I sometimes use visualization in my work, and more recently I also close my eyes with some clients. I ask permission to be alongside them in their imagined world and offer Rogers’ core conditions in a profound way. My experience in doing this can be described as entering an imagined world where I feel a powerful, deep empathic resonance. It’s as if there is a new realm where both the client and I are active agents in the territory of the imagination. The depth of this kind of therapeutic relationship can provide access to a bridge from the unconscious to aware- ness where we can both meet and there is potential for healing and growth. This connection during hypnotic trance feels like a person-centered approach in action.

Looking at Rogers and Erickson on the same bridge reveals that there could have been a kind of creative guidance, with both doing what they intuitively felt was right. They both experienced a directional flow of potential or actualization in their therapy to promote healing in others. And perhaps by just holding an aware- ness of the possibility that there is a directional flow or presence which helps us to connect with change and growth from our own potential to facilitate healing may reveal there is a greater wisdom guiding us.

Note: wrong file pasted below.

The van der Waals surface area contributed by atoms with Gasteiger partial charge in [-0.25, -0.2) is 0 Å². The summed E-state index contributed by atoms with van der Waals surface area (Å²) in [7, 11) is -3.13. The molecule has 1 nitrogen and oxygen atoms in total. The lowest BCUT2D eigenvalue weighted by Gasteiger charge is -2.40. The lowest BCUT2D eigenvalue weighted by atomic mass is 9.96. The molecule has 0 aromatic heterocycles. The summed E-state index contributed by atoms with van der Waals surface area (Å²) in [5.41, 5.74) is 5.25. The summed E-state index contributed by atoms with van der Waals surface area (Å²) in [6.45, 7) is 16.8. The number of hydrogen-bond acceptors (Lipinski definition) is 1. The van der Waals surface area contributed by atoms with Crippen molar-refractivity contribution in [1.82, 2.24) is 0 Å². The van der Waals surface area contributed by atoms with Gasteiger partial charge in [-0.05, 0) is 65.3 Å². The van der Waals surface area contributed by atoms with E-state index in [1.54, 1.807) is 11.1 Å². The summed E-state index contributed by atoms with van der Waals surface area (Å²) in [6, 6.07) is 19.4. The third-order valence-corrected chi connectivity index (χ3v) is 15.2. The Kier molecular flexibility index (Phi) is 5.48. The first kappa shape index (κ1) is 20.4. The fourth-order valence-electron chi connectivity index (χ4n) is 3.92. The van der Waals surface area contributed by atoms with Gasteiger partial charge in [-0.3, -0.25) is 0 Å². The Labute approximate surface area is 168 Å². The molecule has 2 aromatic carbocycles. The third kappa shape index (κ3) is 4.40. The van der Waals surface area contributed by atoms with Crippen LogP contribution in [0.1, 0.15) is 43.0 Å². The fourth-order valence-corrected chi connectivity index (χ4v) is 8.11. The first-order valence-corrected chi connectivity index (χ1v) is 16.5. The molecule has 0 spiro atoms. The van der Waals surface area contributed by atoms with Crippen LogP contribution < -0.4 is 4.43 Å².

In his book, A Way of Being, Rogers maintains that the human organism’s potential for change is connected to what he calls an “evolutionary flow,” which he recognized as “…part of a formative tendency in our universe.” (Rogers, 1980) And, that there may be an energetic current of potential in the universe flowing to- ward growth, which can somehow be accessed within the self. This could be sim- ilar to Erickson’s use of utilization, whereby he makes use of what is present in the therapeutic encounter, both in him and in the client and beyond, and within the power of the imagination, that can be accessed and used as a creative force for change. (Leva, 1987). And, this energy stored up in all of us is waiting to be re- leased.